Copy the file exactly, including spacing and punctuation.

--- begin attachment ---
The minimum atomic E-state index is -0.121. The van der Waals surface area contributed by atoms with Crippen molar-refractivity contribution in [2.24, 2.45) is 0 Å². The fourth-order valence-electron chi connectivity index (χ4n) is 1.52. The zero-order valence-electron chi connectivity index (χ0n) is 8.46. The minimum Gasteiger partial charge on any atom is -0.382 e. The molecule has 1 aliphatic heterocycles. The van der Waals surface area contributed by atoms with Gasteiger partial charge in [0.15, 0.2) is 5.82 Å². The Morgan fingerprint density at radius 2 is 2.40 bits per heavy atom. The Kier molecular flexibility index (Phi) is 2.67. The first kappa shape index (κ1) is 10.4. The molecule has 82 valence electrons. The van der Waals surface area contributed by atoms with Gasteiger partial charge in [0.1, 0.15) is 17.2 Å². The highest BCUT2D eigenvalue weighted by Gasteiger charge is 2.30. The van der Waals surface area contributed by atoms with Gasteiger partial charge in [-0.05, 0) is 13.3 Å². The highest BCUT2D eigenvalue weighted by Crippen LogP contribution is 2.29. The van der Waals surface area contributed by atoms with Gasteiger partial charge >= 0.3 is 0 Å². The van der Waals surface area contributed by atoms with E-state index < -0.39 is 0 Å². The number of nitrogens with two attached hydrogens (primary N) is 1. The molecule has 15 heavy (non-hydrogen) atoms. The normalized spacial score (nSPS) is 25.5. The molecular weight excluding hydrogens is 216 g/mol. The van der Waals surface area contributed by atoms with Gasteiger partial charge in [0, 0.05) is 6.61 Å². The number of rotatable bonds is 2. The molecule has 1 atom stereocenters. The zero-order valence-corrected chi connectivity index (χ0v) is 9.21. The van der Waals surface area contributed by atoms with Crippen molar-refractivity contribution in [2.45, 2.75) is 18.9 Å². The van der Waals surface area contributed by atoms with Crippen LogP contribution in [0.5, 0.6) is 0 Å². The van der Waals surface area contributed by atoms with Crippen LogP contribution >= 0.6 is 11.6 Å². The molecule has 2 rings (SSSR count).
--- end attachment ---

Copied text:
The minimum atomic E-state index is -0.121. The van der Waals surface area contributed by atoms with Crippen molar-refractivity contribution in [2.24, 2.45) is 0 Å². The fourth-order valence-electron chi connectivity index (χ4n) is 1.52. The zero-order valence-electron chi connectivity index (χ0n) is 8.46. The minimum Gasteiger partial charge on any atom is -0.382 e. The molecule has 1 aliphatic heterocycles. The van der Waals surface area contributed by atoms with Gasteiger partial charge in [0.15, 0.2) is 5.82 Å². The Morgan fingerprint density at radius 2 is 2.40 bits per heavy atom. The Kier molecular flexibility index (Phi) is 2.67. The first kappa shape index (κ1) is 10.4. The molecule has 82 valence electrons. The van der Waals surface area contributed by atoms with Gasteiger partial charge in [0.1, 0.15) is 17.2 Å². The highest BCUT2D eigenvalue weighted by Gasteiger charge is 2.30. The van der Waals surface area contributed by atoms with Gasteiger partial charge in [-0.05, 0) is 13.3 Å². The highest BCUT2D eigenvalue weighted by Crippen LogP contribution is 2.29. The van der Waals surface area contributed by atoms with Gasteiger partial charge >= 0.3 is 0 Å². The van der Waals surface area contributed by atoms with E-state index < -0.39 is 0 Å². The number of nitrogens with two attached hydrogens (primary N) is 1. The molecule has 15 heavy (non-hydrogen) atoms. The normalized spacial score (nSPS) is 25.5. The molecular weight excluding hydrogens is 216 g/mol. The van der Waals surface area contributed by atoms with Gasteiger partial charge in [0, 0.05) is 6.61 Å². The number of rotatable bonds is 2. The molecule has 1 atom stereocenters. The zero-order valence-corrected chi connectivity index (χ0v) is 9.21. The van der Waals surface area contributed by atoms with Crippen molar-refractivity contribution in [2.45, 2.75) is 18.9 Å². The van der Waals surface area contributed by atoms with Crippen LogP contribution in [0.5, 0.6) is 0 Å². The van der Waals surface area contributed by atoms with Crippen LogP contribution >= 0.6 is 11.6 Å². The molecule has 2 rings (SSSR count).